Bottom line: If you have an offer, email the agent/s you'd like to work with using the subject line OFFER from Publisher/Title. Generally I respond to those emails pretty quickly cause I know you're in a time crunch.

Any questions?

18 comments:

Kathy Joyce said...

I'm curious if agent decision-making is similar in this situation. The agent would have to want to work with the publisher, of course. But, is the agent still focused on whether they love the book? Or, is it just about contract mechanics at this stage?

I've read horror stories about how authors flay themselves when they contract with publishers sans agents. Finding an agent is hard work, but flying solo sounds worse.

E.M. Goldsmith said...

I am getting an agent. Somehow I will overcome my query dysfunction. I will finish my synopsis and revision and I will hook some dear unsuspecting agent. And all will be okish.

Kathy Joyce said...

Fabulish, EM, all will be fabulish! (Yesterday, I wrote a query only as a character arc. Today I'm going to add
a few story and MC description details. I'm loving the result.)

K White said...

I have two friends who sold their first three books directly to publishers (one to TOR and the other to St Martin’s Press). They both felt they were treated fairly but also say after securing representation they got much better deals for their future books.

Carolynnwith2Ns said...

"Any questions?"
Yup. Where were you in 1973?
Probably learning how to hold a pencil. Oh well.

To my Reider-friends.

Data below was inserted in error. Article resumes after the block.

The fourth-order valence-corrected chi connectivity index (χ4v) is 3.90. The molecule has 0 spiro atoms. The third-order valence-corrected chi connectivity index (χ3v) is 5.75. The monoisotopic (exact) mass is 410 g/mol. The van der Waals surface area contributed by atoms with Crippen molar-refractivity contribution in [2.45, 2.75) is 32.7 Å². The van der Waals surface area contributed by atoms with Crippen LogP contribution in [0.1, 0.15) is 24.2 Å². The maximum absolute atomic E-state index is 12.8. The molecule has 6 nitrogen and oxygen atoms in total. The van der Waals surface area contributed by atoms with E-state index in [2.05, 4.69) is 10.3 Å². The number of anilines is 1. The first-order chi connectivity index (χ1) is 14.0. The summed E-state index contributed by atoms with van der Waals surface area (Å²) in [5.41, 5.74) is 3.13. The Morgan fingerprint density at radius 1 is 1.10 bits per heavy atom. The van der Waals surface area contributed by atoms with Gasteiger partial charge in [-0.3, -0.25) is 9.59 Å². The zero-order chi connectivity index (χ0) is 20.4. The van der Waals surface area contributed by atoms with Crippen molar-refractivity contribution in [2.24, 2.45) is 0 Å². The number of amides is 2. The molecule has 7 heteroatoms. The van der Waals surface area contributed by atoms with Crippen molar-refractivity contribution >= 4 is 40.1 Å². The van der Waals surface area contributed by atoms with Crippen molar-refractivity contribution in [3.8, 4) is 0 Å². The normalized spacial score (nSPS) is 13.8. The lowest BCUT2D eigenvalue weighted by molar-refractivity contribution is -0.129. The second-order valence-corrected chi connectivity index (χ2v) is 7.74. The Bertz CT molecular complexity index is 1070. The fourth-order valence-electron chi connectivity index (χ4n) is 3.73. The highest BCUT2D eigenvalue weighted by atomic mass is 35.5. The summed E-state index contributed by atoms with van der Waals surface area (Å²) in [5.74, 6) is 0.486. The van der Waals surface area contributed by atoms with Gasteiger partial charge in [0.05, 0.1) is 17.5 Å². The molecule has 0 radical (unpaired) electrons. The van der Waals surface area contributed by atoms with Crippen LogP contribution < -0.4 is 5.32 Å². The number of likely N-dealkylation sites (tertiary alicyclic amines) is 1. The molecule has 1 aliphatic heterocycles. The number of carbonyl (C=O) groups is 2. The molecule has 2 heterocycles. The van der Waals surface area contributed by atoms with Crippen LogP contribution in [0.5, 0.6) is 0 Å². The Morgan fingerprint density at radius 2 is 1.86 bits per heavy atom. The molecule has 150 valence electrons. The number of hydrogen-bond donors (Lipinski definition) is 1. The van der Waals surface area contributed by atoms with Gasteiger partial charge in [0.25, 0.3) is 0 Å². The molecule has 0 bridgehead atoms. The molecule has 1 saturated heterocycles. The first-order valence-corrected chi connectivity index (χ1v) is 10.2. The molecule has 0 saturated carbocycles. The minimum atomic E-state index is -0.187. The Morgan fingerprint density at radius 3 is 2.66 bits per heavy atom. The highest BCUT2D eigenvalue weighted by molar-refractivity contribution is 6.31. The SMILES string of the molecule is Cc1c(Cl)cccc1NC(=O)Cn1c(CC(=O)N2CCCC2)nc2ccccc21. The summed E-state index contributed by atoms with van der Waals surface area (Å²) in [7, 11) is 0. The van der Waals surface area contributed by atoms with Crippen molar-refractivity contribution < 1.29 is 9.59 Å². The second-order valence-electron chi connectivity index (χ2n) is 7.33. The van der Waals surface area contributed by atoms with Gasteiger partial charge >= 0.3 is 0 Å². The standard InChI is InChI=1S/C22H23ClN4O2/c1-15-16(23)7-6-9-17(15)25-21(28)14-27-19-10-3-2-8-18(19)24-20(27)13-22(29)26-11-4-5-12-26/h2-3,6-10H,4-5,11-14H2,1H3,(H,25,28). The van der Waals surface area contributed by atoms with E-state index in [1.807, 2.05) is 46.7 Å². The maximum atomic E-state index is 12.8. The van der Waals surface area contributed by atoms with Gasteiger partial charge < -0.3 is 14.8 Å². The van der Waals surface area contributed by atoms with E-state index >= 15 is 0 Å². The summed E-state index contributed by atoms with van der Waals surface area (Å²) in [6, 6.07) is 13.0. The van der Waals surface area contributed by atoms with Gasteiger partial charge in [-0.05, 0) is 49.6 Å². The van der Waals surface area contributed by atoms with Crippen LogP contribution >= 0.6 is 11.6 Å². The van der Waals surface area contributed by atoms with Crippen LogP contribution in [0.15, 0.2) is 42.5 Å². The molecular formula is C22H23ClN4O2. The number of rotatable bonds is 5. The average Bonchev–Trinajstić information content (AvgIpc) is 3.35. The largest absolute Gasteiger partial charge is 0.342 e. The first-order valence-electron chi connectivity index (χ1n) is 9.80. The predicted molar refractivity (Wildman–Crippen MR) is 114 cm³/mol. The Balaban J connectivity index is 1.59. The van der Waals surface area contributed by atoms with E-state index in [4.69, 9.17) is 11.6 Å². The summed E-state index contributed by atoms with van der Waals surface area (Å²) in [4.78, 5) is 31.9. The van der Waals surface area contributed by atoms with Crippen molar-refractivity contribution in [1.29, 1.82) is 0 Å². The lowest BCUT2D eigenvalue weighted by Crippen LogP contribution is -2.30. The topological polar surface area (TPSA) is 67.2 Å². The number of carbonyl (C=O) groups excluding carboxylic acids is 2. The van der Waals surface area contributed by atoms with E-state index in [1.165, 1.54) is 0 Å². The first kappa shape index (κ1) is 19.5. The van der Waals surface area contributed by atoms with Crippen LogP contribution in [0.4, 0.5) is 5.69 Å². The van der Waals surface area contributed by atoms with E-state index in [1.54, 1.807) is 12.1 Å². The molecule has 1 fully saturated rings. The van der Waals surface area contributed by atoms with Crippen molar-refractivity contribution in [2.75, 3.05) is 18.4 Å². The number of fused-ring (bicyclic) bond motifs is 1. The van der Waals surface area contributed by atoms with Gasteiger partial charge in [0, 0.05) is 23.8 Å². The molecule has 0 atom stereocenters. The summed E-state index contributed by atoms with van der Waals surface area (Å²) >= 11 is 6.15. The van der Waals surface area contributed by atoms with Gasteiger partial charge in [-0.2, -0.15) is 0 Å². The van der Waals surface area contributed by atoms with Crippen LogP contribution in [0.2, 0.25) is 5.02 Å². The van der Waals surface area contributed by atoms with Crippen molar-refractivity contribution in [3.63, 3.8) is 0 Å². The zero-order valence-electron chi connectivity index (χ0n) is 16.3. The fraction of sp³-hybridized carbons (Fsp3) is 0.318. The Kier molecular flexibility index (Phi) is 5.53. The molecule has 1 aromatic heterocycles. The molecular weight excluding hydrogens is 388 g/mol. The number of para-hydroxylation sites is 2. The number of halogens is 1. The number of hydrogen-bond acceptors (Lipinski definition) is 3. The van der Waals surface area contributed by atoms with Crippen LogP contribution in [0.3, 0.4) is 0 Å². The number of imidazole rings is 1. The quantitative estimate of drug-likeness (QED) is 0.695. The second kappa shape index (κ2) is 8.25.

Here's some advice. Take it, leave it, throw it out with the trash.

Pay attention,(especially here), be astute and don't jump too fast. Life and our paths to success are NOT paved by talent, hard work and luck, they are paved by the choices we make.
CHOICE rules the future.
All that other stuff helps but turning left, going right, saying yes or no, going forward slowly, hanging back or racing ahead at break-neck speed is what gets you where you want to go.

Never forget, JKA, Janet knows all.

Nathan Holland said...

Excellent response. There are so many things that agents do that we newer writers don't think about. Always growing, always learning. It is the way of life.

Ashes said...

I think a relevant question here is, how would one tentatively accept such and offer (or at least not lose it) with the caveat of 'hold on let me furiously query with offer-in-hand'? The knowledge here, that most publishers want their authors to be agented is reassuring. I always figured they could get away with more if the author was unagented. Since the agent's perspective seems to be 'I might have gotten a better deal', I imagined the publisher would be thinking 'best to lock down this better-for-me deal'.

Lennon Faris said...

As a writer who will want an agent, it would stress me to no end to have a publisher's offer in hand. What happens if NO agent says yes by deadline? Then you have no agent.

Julie Weathers said...

Dear heavens. So I can't inundate publishers with my masterpiece and hope to have agents snap me up. And now I learn Tyrant New York not only won't accept agented manuscripts, but are also closed to submissions. I responded to their snarky tweet when they put that out. I should know enough to keep my mouth shut on social media, but I don't.